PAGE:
In my game I use QueryPerformanceCounter for timing. I've got "the timing issue":
Microsoft has confirmed that this is a problem in programs that make erroneous assumptions about the QueryPerformanceCounter and QueryPerformanceFrequency output.
Damn. I hate when I make erroneous assumptions.
On certain computers, the result returned by QueryPerformanceFrequency will be the clock speed of the CPU. On a computer with a processor running faster than 2.1 GHz, this frequency value requires at least 32 bits of precision. Some programs work with the result of QueryPerformanceFrequency as a signed integer value, which has only 31 bits of precision and a sign flag. These programs behave incorrectly on these faster CPUs. To avoid this problem, programs must use all 64 bits returned from both QueryPerformanceFrequency and QueryPerformanceCounter.
I learned to use QueryPerformanceCounter in a tutorial somewhere, but the heart of it is like this:
LARGE_INTEGER m_liTime; LONGLONG m_llLastTime; LONGLONG m_llTicksPerSec; ... // Get current time QueryPerformanceCounter(&m_liTime); // Calculate the frame delta m_fTimeForFrame = (float)(m_liTime.QuadPart - m_llLastTime) / (float)m_llTicksPerSec; // Save the time for other calculations m_llLastTime = m_llTime.QuadPart;
So then how do I go about using all 64 bits returned? Aren't the LARGE_INTEGER and LONGLONG all a bit dodgey to begin with?
Ok, if you're still with me, we're off to another URL!
Games need accurate timing information, but also need to implement their timing code in a way that avoids the problems associated with RDTSC usage. The following steps should be taken when implementing use of high-resolution timing:
Use the QueryPerformanceCounter and QueryPerformanceFrequency API instead of the RDTSC instruction. These APIs may make use of RDTSC, but might instead make use of a motherboard timing chip or some other system services that will provide quality high-resolution timing information.
Right. Isn't this what got me into this problem in the first place?
When computing deltas, the values should be clamped to ensure any bugs in the timing values do not cause crashes or unstable time-related computations. The clamp range should be from 0 (to prevent negative delta values)
Clamp from zero to infinity and beyond?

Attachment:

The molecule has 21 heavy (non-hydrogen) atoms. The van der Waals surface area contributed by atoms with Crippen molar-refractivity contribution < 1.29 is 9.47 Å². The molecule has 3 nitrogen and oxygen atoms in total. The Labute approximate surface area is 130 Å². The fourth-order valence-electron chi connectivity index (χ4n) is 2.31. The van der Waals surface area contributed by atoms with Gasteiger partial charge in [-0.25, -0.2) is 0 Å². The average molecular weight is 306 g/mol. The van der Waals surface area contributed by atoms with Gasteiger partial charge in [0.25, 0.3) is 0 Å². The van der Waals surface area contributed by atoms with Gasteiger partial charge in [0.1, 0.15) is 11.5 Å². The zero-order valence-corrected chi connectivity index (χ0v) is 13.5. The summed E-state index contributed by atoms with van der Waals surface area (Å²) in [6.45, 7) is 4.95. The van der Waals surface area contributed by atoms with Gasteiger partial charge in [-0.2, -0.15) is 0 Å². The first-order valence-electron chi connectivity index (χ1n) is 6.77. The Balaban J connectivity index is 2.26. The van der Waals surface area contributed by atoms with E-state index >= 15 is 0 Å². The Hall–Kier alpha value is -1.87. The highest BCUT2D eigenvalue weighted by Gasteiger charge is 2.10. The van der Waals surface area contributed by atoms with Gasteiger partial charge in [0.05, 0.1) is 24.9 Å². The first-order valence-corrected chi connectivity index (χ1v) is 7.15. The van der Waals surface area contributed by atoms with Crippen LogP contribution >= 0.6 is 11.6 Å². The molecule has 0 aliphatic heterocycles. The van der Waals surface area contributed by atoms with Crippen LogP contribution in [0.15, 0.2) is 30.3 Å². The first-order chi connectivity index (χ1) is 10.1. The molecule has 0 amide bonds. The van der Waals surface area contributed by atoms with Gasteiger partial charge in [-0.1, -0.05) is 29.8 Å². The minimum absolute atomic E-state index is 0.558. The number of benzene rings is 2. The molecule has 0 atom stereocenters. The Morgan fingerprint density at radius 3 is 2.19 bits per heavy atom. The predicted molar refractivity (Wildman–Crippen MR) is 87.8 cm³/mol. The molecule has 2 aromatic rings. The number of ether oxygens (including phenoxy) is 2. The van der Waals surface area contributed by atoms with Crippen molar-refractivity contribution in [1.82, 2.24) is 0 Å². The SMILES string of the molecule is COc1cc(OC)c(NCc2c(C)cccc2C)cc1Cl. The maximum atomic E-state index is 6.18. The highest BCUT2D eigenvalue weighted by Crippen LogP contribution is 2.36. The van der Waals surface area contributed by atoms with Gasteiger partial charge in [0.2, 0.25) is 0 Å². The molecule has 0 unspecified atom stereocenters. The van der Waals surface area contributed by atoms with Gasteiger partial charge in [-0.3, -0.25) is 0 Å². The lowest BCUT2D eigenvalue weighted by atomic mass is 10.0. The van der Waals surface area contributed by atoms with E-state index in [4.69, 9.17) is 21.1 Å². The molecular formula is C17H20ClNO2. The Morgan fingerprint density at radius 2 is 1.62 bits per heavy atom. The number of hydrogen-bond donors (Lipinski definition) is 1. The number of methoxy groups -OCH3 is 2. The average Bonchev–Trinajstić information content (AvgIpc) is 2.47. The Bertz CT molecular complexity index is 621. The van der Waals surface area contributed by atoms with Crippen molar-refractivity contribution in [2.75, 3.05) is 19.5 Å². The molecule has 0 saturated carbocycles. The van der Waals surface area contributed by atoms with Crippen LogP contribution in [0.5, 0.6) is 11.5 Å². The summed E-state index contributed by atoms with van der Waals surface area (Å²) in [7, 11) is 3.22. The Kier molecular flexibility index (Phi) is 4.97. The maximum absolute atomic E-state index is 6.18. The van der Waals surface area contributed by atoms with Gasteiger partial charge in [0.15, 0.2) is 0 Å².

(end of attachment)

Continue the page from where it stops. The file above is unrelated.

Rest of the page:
Finally while the QueryPerformanceCounter / QueryPerformanceFrequency API is intended to be multiprocessor aware, bugs in the BIOS or motherboard drivers may result in these routines returning different values as the thread moves from one processor to another.
Ahh, the joys of PC game development...
We recommend that all game timing be computed on a single thread, and that thread is set to stay running on a single processor through the SetThreadAffinityMask Windows API. Typically this would be the main game thread.
Ok, well I only have the main thread, running in the game's process. I haven't been able to find how to get a handle to that thread. Can I use SetProcessAffinityMask instead using the "pseudo-handle" I get from GetCurrentProcess? Shouldn't that accomplish the same thing?
Even if I can, I have read the msdn entries, but I still can't seem to figure out how to create the affinity mask itself to say "only use processor 0".
[in] The affinity mask for the threads of the process.
Yeah, that's helpful. Is this like a bit mask? It's a DWORD. 0x00000000 for processor 0? 0x00000001 for processor 1?
If I call GetProcessAffinityMask
DWORD_PTR pam; DWORD_PTR sam; if (GetProcessAffinityMask(hProcess, &pam, &sam))
on my single processor laptop, both pam and sam are have a value of 1.
So is this all I need?
It hasn't made any difference. But then again, since I don't have the ability to debug on a dual processor machine, I'm not sure what value is being returned on a multi processor setup.
Can I just do this?
Thanks for any input!